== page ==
One problem with the “purpose” requirement of the “forfeiture by wrongdoing” doctrine is that having the purpose of rendering a witness unavailable would seem unnecessary to the injustice and audacity of first eliminating a witness and then objecting to the admission into evidence of the only remaining words of that witness, an out of court statement. That is, it seems outrageous for a murderer to complain about his not being able to cross-examine his victim, whether he murdered her with the (or with an) objective of keeping her off the stand or whether he murdered her for some independent reason. Either way, admitting the victim’s out of court statement serves to prevent the murderer from invoking at his criminal trial and profiting from a state of affairs that he brought about with his own wrongdoing.
And Isn’t the Trial All About Determining Whether He Committed the Wrongdoing?
Moving in the opposite direction, in favor of eliminating rather than extending the “forfeiture by wrongdoing” doctrine, there appears to be something peculiar about admitting evidence over the defendant’s objection at a murder trial as a kind of punishment for the defendant’s having committed the murder. If the entire point of the trial is to allow the jury to figure out whether or not the defendant in fact murdered the declarant, who is also the victim, then it seems perhaps premature for the judge to rule that the defendant has forfeited his right to cross-examine a key prosecution witness on the grounds that the defendant committed the very murder that he is presumed innocent of committing, pending the jury’s deliberations. It might seem quite unfair to subject the defendant on trial for murder to uncross-examinable evidence whose very admissibility is premised on the conclusion that he is actually guilty. Furthermore, if the jury were familiar with the law of evidence, it could readily determine that the judge had already (and officially, for purposes of ruling on evidence objections) judged the defendant guilty, and that could affect its deliberations.
Ultimately, I think it is fair to conclude that both the narrowness and breadth of the “forfeiture by wrongdoing” doctrine is very much a product of historical and present compromise and thus not readily amenable to an analytically pure defense.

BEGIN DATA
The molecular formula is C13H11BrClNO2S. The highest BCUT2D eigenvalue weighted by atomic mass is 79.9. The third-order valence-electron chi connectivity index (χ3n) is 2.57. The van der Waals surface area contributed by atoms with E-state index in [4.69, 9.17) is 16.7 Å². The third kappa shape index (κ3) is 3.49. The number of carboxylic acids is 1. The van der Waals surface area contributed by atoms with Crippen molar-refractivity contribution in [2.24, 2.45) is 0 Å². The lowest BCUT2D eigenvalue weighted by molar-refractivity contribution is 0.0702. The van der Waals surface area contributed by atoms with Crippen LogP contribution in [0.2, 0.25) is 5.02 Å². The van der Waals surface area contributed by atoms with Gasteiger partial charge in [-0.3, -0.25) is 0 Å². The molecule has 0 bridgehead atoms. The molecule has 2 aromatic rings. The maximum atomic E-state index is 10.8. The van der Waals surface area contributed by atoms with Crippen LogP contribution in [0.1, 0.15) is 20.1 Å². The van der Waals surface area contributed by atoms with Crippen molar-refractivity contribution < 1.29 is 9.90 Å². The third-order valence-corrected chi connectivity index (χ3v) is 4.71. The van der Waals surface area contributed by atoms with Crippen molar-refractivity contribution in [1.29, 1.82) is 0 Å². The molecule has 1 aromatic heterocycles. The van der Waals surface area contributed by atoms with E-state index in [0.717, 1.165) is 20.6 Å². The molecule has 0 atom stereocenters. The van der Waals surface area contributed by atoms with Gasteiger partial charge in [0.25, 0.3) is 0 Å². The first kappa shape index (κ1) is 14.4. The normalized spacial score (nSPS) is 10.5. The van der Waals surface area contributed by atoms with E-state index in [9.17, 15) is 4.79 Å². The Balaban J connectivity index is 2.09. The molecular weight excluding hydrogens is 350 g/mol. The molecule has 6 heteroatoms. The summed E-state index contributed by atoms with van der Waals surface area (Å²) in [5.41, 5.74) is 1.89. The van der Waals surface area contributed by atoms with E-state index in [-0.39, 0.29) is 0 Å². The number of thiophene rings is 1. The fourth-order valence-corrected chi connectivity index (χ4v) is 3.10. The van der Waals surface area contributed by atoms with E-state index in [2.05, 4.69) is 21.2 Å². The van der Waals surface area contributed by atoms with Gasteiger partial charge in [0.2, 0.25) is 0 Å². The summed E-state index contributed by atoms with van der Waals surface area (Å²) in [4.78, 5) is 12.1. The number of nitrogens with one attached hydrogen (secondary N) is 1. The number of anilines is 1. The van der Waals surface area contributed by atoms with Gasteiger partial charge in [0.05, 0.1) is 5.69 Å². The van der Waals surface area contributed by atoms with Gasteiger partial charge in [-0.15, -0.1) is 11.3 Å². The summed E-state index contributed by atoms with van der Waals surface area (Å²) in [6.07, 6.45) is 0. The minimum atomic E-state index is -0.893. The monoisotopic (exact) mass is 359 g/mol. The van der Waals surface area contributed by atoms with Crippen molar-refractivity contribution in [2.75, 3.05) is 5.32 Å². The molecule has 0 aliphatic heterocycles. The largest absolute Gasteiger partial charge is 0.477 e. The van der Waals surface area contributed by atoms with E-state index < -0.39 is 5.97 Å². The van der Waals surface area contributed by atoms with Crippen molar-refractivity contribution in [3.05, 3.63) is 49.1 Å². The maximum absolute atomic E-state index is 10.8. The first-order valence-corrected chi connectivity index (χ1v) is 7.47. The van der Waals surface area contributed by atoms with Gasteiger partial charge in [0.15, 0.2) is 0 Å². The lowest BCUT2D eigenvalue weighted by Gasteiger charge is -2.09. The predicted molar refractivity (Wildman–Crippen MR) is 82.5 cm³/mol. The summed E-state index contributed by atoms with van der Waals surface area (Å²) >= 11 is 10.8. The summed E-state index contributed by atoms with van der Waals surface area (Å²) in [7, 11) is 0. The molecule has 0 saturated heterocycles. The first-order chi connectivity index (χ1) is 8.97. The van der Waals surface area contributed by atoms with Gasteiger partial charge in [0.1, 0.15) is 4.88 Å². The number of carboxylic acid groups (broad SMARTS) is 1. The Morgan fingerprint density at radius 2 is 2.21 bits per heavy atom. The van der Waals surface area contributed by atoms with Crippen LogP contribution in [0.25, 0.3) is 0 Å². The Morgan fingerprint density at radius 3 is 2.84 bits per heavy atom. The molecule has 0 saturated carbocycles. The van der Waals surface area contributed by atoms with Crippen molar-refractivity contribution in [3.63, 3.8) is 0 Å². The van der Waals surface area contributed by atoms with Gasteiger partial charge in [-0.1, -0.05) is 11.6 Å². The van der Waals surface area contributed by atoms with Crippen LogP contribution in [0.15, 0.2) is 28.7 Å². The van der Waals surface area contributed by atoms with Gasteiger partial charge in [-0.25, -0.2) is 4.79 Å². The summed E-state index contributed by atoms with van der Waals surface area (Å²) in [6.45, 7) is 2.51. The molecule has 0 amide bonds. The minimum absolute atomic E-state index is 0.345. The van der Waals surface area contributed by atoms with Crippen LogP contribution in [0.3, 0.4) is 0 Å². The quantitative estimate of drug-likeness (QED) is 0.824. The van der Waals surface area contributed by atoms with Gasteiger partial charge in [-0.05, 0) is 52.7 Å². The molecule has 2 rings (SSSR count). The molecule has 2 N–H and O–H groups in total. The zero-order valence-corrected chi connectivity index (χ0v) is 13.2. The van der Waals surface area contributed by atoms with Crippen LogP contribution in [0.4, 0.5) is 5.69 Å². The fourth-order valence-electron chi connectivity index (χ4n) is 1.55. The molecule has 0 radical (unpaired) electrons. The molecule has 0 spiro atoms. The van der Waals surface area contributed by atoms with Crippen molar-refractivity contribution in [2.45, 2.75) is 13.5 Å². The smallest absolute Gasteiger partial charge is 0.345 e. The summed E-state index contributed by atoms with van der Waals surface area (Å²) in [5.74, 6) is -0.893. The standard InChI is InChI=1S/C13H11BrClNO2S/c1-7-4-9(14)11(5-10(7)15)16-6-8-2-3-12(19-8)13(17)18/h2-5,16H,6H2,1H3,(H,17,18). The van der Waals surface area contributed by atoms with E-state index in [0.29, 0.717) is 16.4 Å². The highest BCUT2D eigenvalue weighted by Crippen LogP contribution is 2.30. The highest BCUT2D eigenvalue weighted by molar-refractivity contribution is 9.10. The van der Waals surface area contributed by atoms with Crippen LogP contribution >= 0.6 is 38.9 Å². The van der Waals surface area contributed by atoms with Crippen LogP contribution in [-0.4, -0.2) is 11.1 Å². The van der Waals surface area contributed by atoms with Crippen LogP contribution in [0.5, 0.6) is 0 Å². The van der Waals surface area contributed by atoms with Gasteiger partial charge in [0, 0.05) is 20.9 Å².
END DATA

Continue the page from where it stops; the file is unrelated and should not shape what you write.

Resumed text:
It is true that anyone who commits wrongdoing that results in a witness’s unavailability, whatever the goal of that wrongdoing was, has, from an equitable standpoint, arguably forfeited an objection to not being able to cross-examine that unavailable witness. Yet a Confrontation Clause exception applying to all cases in which the defendant’s wrongdoing made the declarant unavailable would arguably eliminate the important right of confrontation in too many cases. Particularly in murder cases, a defendant might be forced to endure admission of any out of court statements made by the victim, on the grounds that the defendant caused the victim’s unavailability by murdering her and therefore cannot be heard to complain.
If the defendant happens in some cases to be innocent, moreover, it will be especially difficult for him to discredit whatever accusatory statements the victim might have made, since he will not know what would have motivated either a lie or a misstatement. Limiting forfeiture by wrongdoing to cases in which the wrongdoer’s purpose was to make the declarant unavailable narrows the scope of the exception and also singles out what might be regarded as an especially egregious act, from the standpoint of the justice system—specifically aiming to eliminate a source of truth for the jury.
Coming from the other direction, it is also true that in a murder case, even one in which the alleged purpose of the murder was to prevent the victim from serving as a witness, a judge must make what might seem like a premature fact-finding. The judge must determine that the defendant is guilty on the way to admitting evidence that the jury must then consider in figuring out whether the defendant was guilty or not.
There is a response to this seeming paradox. It is that an important part of the judge’s role in a jury trial is drawing factual conclusions—sometimes from inadmissible evidence—as an essential component of making admissibility determinations. When the judge determines that the defendant killed the victim (to silence her words), on this approach, the reason for the determination is evidentiary—it allows for the admission (or exclusion) of the victim’s out of court statement. The same thing happens when the judge rules on other evidentiary objections and must make fact-findings (that may coincide with jury fact-findings) to determine whether to sustain or overrule those objections.
Furthermore, the judge makes this determination by a preponderance of the evidence—a standard of fact-finding that is far more lenient than the “beyond a reasonable doubt” standard by which the jury must determine guilt. It is thus logically consistent for the judge to find the defendant guilty, by a preponderance of the evidence, for purposes of admitting the evidence, and then for the jury eventually to acquit the defendant in the absence of proof beyond a reasonable doubt of his guilt.
Notwithstanding these responses to the objections I identified above, to the overly broad and overly narrow scope of the “forfeiture by wrongdoing” exception, one might well feel unsatisfied with the narrowness of the exception or with its application to criminal defendants in the face of the right to be confronted by prosecution witnesses. To quote Justice Jackson in describing the law of evidence in Michelson v. United States, “much of this law is archaic, paradoxical, and full of compromises and compensations by which an irrational advantage to one side is offset by a poorly reasoned counter-privilege to the other. But somehow it has proved a workable, even if clumsy, system…. To pull one misshapen stone out of the grotesque structure is more likely simply to upset its present balance between adverse interests than to establish a rational edifice.” The “forfeiture by wrongdoing” exception in its present form seems well captured by that sentiment.